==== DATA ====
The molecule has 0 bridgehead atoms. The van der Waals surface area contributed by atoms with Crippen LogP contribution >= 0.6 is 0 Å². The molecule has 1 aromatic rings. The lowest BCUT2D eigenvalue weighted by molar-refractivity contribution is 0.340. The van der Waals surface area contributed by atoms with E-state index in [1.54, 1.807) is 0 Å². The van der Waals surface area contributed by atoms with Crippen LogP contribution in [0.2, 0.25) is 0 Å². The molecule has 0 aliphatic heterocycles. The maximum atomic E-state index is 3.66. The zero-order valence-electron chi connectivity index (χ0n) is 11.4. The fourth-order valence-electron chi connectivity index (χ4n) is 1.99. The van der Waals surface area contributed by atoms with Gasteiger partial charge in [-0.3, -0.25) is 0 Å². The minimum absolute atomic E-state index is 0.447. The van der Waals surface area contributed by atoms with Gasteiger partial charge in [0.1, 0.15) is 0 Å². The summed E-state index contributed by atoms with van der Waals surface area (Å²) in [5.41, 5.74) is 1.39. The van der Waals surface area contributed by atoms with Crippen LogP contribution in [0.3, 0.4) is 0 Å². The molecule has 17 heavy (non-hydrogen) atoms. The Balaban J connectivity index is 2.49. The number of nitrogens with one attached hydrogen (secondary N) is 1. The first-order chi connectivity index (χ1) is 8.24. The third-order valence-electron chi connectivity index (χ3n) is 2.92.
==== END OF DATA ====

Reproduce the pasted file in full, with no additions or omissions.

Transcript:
The molecule has 0 bridgehead atoms. The van der Waals surface area contributed by atoms with Crippen LogP contribution >= 0.6 is 0 Å². The molecule has 1 aromatic rings. The lowest BCUT2D eigenvalue weighted by molar-refractivity contribution is 0.340. The van der Waals surface area contributed by atoms with E-state index in [1.54, 1.807) is 0 Å². The van der Waals surface area contributed by atoms with Crippen LogP contribution in [0.2, 0.25) is 0 Å². The molecule has 0 aliphatic heterocycles. The maximum atomic E-state index is 3.66. The zero-order valence-electron chi connectivity index (χ0n) is 11.4. The fourth-order valence-electron chi connectivity index (χ4n) is 1.99. The van der Waals surface area contributed by atoms with Gasteiger partial charge in [-0.3, -0.25) is 0 Å². The minimum absolute atomic E-state index is 0.447. The van der Waals surface area contributed by atoms with Gasteiger partial charge in [0.1, 0.15) is 0 Å². The summed E-state index contributed by atoms with van der Waals surface area (Å²) in [5.41, 5.74) is 1.39. The van der Waals surface area contributed by atoms with Crippen LogP contribution in [0.3, 0.4) is 0 Å². The molecule has 17 heavy (non-hydrogen) atoms. The Balaban J connectivity index is 2.49. The number of nitrogens with one attached hydrogen (secondary N) is 1. The first-order chi connectivity index (χ1) is 8.24. The third-order valence-electron chi connectivity index (χ3n) is 2.92.